The Swine Flu is not covered by the 2008 influenza vaccine. However, early indicators suggest that it is easily killed by two anti-viral antibiotics. The two drugs are Tamiflu and Relenza. Tamiflu comes in liquid and pill form and is available to be used for children older than one. Relenza is an inhaled medication that is available to prevent the flu only if a child is older than 5 years of age and to treat the flu only if a child is older than 7 years of age.

Both Tamiflu and Relenza have very limited benefits in the usual setting. They have no real impact a child has been infected for more than 48 hours. (Most people with the flu are sick for at least that amount of time before they get sick enough to seek medical attention.) Both drugs are associated with serious side effects. We do not recommend stockpiling these drugs, and in most instances these drugs will not help the colds and flus we will see this spring. The main setting in which these drugs are used is when someone gets very seriously ill within the first 48 hours of illness, and tested positive for being infected with an influenza virus.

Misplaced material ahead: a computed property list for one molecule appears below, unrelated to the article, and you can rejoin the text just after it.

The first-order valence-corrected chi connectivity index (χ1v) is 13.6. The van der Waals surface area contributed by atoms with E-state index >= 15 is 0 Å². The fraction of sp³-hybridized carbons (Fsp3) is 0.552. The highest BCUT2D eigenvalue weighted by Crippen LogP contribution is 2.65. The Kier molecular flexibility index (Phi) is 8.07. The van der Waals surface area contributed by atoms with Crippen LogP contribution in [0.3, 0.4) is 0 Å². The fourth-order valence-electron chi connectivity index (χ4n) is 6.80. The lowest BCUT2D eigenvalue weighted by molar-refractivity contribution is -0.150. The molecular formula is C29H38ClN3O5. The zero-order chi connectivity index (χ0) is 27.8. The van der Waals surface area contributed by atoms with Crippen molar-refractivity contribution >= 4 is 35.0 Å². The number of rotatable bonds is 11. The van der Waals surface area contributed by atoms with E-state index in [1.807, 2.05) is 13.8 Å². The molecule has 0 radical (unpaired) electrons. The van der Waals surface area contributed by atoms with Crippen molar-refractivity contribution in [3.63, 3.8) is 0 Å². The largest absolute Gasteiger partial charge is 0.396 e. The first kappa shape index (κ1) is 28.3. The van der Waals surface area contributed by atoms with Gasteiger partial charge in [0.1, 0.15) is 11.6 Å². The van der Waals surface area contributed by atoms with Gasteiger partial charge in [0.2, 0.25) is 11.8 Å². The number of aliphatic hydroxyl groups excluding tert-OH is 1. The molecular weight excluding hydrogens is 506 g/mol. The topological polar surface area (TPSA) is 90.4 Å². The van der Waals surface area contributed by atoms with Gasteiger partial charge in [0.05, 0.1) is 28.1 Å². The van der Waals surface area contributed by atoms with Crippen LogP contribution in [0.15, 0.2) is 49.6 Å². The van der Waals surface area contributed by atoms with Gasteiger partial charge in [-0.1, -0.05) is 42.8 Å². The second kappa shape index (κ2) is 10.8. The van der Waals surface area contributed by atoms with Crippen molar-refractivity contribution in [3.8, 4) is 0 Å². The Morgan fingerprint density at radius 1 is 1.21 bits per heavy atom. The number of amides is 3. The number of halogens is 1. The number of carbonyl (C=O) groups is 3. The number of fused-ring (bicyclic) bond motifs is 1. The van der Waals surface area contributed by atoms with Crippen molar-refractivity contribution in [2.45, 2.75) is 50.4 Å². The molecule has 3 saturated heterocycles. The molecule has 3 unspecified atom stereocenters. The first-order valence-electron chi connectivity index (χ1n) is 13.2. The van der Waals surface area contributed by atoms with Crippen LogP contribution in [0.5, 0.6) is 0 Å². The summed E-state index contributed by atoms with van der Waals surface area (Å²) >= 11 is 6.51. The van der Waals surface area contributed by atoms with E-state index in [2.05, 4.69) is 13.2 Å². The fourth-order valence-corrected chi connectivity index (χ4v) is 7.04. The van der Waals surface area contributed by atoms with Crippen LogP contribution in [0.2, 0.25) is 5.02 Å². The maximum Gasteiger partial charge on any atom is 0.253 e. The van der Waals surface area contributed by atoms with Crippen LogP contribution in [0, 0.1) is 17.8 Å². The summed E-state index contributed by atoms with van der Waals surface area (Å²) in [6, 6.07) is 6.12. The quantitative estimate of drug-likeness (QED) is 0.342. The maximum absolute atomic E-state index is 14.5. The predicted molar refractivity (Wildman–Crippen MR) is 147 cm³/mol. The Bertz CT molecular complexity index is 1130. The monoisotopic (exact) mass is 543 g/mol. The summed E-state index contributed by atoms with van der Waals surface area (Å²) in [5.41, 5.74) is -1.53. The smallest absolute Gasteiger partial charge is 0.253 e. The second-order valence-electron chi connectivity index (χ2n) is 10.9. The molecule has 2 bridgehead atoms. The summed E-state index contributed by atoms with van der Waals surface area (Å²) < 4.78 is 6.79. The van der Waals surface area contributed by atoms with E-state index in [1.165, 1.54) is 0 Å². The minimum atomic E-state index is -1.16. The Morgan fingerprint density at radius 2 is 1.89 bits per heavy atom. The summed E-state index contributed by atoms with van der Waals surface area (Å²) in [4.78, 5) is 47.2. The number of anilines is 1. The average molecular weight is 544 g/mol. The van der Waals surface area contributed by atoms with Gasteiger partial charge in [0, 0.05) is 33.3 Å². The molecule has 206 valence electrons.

THE BOTTOM LINE

  1. The H1N1 influenza virus (swine flu) pandemic of 2009 in the US appears to be causing mild disease, very much like a mild flu or cold.
  2. This pandemic could change from causing very mild illness to causing more severe illness over the next few months, so keep up to date.
  3. As long as it is a mild illness, exposure to the swine flu, and even getting it, is not dangerous to healthy people.
  4. We will post updates to this web page as information develops.
  5. There is no reason for panic, or undue concern. If the situation fails to worsen, all serious worry now will quickly appear needless.
  6. The web site at the American Academy of Pediatrics has ongoing updates athttp://www.aap.org/advocacy/releases/may09swineflu.htm